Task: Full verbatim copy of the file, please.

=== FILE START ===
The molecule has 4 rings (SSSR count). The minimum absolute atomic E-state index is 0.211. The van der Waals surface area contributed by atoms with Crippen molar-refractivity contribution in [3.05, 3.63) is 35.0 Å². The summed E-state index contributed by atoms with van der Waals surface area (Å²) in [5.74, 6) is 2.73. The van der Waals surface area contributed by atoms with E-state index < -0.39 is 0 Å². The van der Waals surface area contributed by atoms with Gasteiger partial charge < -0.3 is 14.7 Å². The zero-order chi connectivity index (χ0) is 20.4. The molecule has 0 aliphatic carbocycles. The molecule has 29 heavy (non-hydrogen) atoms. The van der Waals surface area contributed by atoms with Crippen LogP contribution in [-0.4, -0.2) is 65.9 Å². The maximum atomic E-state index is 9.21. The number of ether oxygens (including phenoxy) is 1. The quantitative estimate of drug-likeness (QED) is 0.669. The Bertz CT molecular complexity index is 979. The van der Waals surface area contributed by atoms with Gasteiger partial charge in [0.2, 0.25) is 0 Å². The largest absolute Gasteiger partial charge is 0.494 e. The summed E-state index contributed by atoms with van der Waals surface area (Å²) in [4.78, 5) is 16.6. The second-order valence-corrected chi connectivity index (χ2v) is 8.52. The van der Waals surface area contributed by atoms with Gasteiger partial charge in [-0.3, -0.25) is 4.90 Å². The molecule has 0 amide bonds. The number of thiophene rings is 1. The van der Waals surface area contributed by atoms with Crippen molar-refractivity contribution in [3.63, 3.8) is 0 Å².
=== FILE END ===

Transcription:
The molecule has 4 rings (SSSR count). The minimum absolute atomic E-state index is 0.211. The van der Waals surface area contributed by atoms with Crippen molar-refractivity contribution in [3.05, 3.63) is 35.0 Å². The summed E-state index contributed by atoms with van der Waals surface area (Å²) in [5.74, 6) is 2.73. The van der Waals surface area contributed by atoms with E-state index < -0.39 is 0 Å². The van der Waals surface area contributed by atoms with Gasteiger partial charge < -0.3 is 14.7 Å². The zero-order chi connectivity index (χ0) is 20.4. The molecule has 0 aliphatic carbocycles. The molecule has 29 heavy (non-hydrogen) atoms. The van der Waals surface area contributed by atoms with Crippen LogP contribution in [-0.4, -0.2) is 65.9 Å². The maximum atomic E-state index is 9.21. The number of ether oxygens (including phenoxy) is 1. The quantitative estimate of drug-likeness (QED) is 0.669. The Bertz CT molecular complexity index is 979. The van der Waals surface area contributed by atoms with Gasteiger partial charge in [0.2, 0.25) is 0 Å². The largest absolute Gasteiger partial charge is 0.494 e. The summed E-state index contributed by atoms with van der Waals surface area (Å²) in [4.78, 5) is 16.6. The second-order valence-corrected chi connectivity index (χ2v) is 8.52. The van der Waals surface area contributed by atoms with Gasteiger partial charge in [-0.3, -0.25) is 4.90 Å². The molecule has 0 amide bonds. The number of thiophene rings is 1. The van der Waals surface area contributed by atoms with Crippen molar-refractivity contribution in [3.63, 3.8) is 0 Å².